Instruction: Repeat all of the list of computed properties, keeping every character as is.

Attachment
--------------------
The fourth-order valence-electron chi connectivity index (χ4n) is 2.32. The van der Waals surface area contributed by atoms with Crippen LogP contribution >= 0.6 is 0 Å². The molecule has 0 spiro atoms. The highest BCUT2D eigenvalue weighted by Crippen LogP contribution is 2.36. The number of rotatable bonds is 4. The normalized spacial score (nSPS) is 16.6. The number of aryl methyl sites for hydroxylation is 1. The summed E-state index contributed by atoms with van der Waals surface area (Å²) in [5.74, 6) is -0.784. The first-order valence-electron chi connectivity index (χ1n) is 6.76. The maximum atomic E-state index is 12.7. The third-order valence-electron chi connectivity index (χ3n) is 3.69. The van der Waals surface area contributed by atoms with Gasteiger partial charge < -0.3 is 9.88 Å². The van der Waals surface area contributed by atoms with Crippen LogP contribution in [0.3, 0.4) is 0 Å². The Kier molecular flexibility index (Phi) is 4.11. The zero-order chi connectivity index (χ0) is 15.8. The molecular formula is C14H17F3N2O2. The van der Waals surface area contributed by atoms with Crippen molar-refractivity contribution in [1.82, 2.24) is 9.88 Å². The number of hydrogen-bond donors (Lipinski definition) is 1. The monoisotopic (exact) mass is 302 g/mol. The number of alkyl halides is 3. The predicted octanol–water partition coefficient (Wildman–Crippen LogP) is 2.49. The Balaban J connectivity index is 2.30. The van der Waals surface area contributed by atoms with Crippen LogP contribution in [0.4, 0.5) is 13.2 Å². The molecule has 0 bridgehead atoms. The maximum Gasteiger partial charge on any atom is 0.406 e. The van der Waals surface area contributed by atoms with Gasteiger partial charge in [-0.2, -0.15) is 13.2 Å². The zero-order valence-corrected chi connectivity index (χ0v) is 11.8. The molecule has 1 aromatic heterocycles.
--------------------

The fourth-order valence-electron chi connectivity index (χ4n) is 2.32. The van der Waals surface area contributed by atoms with Crippen LogP contribution >= 0.6 is 0 Å². The molecule has 0 spiro atoms. The highest BCUT2D eigenvalue weighted by Crippen LogP contribution is 2.36. The number of rotatable bonds is 4. The normalized spacial score (nSPS) is 16.6. The number of aryl methyl sites for hydroxylation is 1. The summed E-state index contributed by atoms with van der Waals surface area (Å²) in [5.74, 6) is -0.784. The first-order valence-electron chi connectivity index (χ1n) is 6.76. The maximum atomic E-state index is 12.7. The third-order valence-electron chi connectivity index (χ3n) is 3.69. The van der Waals surface area contributed by atoms with Gasteiger partial charge < -0.3 is 9.88 Å². The van der Waals surface area contributed by atoms with Crippen LogP contribution in [0.3, 0.4) is 0 Å². The Kier molecular flexibility index (Phi) is 4.11. The zero-order chi connectivity index (χ0) is 15.8. The molecular formula is C14H17F3N2O2. The van der Waals surface area contributed by atoms with Crippen molar-refractivity contribution in [1.82, 2.24) is 9.88 Å². The number of hydrogen-bond donors (Lipinski definition) is 1. The monoisotopic (exact) mass is 302 g/mol. The number of alkyl halides is 3. The predicted octanol–water partition coefficient (Wildman–Crippen LogP) is 2.49. The Balaban J connectivity index is 2.30. The van der Waals surface area contributed by atoms with Crippen LogP contribution in [0.4, 0.5) is 13.2 Å². The molecule has 0 bridgehead atoms. The maximum Gasteiger partial charge on any atom is 0.406 e. The van der Waals surface area contributed by atoms with Gasteiger partial charge in [-0.2, -0.15) is 13.2 Å². The zero-order valence-corrected chi connectivity index (χ0v) is 11.8. The molecule has 1 aromatic heterocycles.